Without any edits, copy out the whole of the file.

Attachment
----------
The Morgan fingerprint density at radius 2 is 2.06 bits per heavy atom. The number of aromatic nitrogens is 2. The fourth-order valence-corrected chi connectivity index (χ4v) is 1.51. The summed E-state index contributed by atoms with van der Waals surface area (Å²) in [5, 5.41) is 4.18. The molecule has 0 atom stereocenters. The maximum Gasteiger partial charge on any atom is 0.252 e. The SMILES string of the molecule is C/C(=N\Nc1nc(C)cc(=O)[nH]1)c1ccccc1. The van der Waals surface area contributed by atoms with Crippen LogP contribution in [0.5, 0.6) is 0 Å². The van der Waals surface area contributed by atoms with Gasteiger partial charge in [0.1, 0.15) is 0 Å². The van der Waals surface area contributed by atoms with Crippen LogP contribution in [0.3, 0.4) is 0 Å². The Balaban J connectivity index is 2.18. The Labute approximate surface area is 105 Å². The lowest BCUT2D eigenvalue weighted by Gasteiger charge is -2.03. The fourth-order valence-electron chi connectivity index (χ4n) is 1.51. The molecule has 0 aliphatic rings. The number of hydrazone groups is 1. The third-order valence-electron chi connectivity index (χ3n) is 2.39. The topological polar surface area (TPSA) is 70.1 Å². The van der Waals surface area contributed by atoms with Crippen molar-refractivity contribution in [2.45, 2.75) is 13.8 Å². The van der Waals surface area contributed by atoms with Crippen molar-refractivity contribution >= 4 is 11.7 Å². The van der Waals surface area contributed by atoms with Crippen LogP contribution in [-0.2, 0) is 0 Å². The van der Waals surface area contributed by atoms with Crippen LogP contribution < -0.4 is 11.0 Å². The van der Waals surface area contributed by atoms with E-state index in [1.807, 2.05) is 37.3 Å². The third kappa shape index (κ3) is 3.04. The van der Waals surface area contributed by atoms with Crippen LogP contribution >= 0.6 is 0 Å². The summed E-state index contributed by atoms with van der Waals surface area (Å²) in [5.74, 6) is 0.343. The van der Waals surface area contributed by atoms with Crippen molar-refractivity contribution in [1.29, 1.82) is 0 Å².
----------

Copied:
The Morgan fingerprint density at radius 2 is 2.06 bits per heavy atom. The number of aromatic nitrogens is 2. The fourth-order valence-corrected chi connectivity index (χ4v) is 1.51. The summed E-state index contributed by atoms with van der Waals surface area (Å²) in [5, 5.41) is 4.18. The molecule has 0 atom stereocenters. The maximum Gasteiger partial charge on any atom is 0.252 e. The SMILES string of the molecule is C/C(=N\Nc1nc(C)cc(=O)[nH]1)c1ccccc1. The van der Waals surface area contributed by atoms with Crippen LogP contribution in [0.5, 0.6) is 0 Å². The van der Waals surface area contributed by atoms with Gasteiger partial charge in [0.1, 0.15) is 0 Å². The van der Waals surface area contributed by atoms with Crippen LogP contribution in [0.3, 0.4) is 0 Å². The Balaban J connectivity index is 2.18. The Labute approximate surface area is 105 Å². The lowest BCUT2D eigenvalue weighted by Gasteiger charge is -2.03. The fourth-order valence-electron chi connectivity index (χ4n) is 1.51. The molecule has 0 aliphatic rings. The number of hydrazone groups is 1. The third-order valence-electron chi connectivity index (χ3n) is 2.39. The topological polar surface area (TPSA) is 70.1 Å². The van der Waals surface area contributed by atoms with Crippen molar-refractivity contribution in [2.45, 2.75) is 13.8 Å². The van der Waals surface area contributed by atoms with Crippen molar-refractivity contribution >= 4 is 11.7 Å². The van der Waals surface area contributed by atoms with Crippen LogP contribution in [-0.2, 0) is 0 Å². The van der Waals surface area contributed by atoms with Crippen LogP contribution < -0.4 is 11.0 Å². The van der Waals surface area contributed by atoms with E-state index in [1.807, 2.05) is 37.3 Å². The third kappa shape index (κ3) is 3.04. The van der Waals surface area contributed by atoms with Crippen LogP contribution >= 0.6 is 0 Å². The summed E-state index contributed by atoms with van der Waals surface area (Å²) in [5.74, 6) is 0.343. The van der Waals surface area contributed by atoms with Crippen molar-refractivity contribution in [1.29, 1.82) is 0 Å².